Did design kill Detroit? Can it revive it?

I grew up outside Detroit, my dad has worked for GM for 35+ years, but for the majority of my life Detroit has been in decline. A lot of people blame bad design coming out of Detroit. It’s pretty hard to deny the importance of the auto industry when you drive around the city, so I can understand that when the big 3 screwed up it had an effect on the city as a whole. My question is, if bad design is a leading factor in what’s killing Detroit, could design save Detroit? Look past the empty factories, Detroit is a beautiful city with a first class design school (CCS) and great art history, museums, 4 major sports teams(yes i count the lions still) It’s now dirt cheap (which tends to attract artist and designers.) I would love to see the city try to embrace a design revolution and one day become a mecca for designers, artists and musicians again. What do you all think, can design (help) save Detroit?

Almost the same for me, my Dad worked for Ford for around 30 years, lived in the burbs. I think design could help Detroit, but I don’t think it will be design via the auto industry. You also have to understand that Detroit has been in decline for decades largely due to the race riots in the 60’s and the “white flight” continues to take place as the metro becomes more and more diverse. The burbs stretch all the way to Ann Arbor now. Anyways, I think that Detroit is fertile ground for artists and design houses because of low overhead, but it’s kind of like Baghdad, it needs to be secured enough for these things to flourish. Now, I do think that the local designers and artists could design a plan for the city and present it to government as a business plan. And I don’t mean design as far as architecture, but how to rebuilt. You can’t kick the poor and oppressed out of Detroit proper, part of the plan needs to incorporate them in a positive redevelopment of the area via jobs and benefits. I think you also need to take this kind of plan to investors and developers to generate interest. It would have to include what to do with existing structures, people, and infrastructure and make it appealing as an investment opportunity and for those that might move into downtown.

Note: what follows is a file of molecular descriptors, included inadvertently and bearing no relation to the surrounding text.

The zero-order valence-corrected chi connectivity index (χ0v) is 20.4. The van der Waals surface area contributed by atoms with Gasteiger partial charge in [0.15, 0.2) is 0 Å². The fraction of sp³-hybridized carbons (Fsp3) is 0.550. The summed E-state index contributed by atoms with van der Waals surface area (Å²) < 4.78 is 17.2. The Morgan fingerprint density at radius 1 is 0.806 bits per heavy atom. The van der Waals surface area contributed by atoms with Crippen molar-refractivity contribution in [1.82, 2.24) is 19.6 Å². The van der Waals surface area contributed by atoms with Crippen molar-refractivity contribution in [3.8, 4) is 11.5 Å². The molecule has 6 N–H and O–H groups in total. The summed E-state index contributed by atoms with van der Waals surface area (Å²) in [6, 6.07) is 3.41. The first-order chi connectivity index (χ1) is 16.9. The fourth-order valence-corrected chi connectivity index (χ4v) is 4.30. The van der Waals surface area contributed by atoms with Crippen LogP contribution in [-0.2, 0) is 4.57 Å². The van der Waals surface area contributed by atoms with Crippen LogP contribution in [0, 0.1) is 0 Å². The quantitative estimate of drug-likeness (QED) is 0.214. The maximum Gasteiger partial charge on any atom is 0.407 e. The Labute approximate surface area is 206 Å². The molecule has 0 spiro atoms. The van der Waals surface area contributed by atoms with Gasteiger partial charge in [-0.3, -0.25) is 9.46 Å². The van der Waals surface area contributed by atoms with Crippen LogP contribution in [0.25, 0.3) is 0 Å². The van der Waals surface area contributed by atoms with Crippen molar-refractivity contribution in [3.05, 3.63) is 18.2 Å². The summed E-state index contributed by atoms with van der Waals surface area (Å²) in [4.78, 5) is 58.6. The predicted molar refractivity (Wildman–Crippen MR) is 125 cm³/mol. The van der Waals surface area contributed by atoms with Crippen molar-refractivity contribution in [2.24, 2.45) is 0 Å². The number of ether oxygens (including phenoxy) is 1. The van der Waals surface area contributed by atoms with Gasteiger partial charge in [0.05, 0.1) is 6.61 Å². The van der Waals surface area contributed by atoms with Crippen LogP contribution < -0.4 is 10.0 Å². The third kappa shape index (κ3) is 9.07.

The irony, I think, would be in challenging the status quo by re-designing this community such that you did not need to have any more personal transportation than a bicycle. It is a huge undertaking, but not impossible.

Great topic.

From a car perspective, design is not what killed Detroit. short-sighted CEO’s and unions are what killed Detroit. Design was only a minor factor.

Design is concerned with the consumers. If they took care of their users, things would have turned out better imo.

Well for now, the big 3 are in town and there to stay. Even if the auto industry makes a turn around over the next several years, Detroit needs to become more than just a car town. I think back to NYC in the 70’s and 80’s when it was a dirty, crime ridden city. Look at NYC now? For me I know how much potential there could be in Detroit, so it’s a shame to see it in it’s current state.

Design was pretty bad in the 80’s but I think it was the quality of engineering, manufacture, and products that didn’t respond to needs.

On the design side, I think the big 3’s cars have been on par or even better than most Japanees products for awhile. The Malibu is a pretty nice mid size car, I think it is better looking than a Camry… but the Bow-tie logo on the front just reminds me of so many bad cars my parents drove. Across the brands, Chevrolet, Cadillac, Buick, Ford, Mercury, Dodge, and Chrysler, there are some good looking rides… but can the brands overcome the damage that has been done?

In a word. Yes. Audi did it in a big way. But the brand had to hit almost complete rock bottom first. VW almost disappeared from the US in the 80’s.

So, even if those brands are saved… will that save Detroit. I’m not so sure abut that. The city is pretty messed up, and I think as someone pointed out above, if it turns around, it will probably be because of other industries.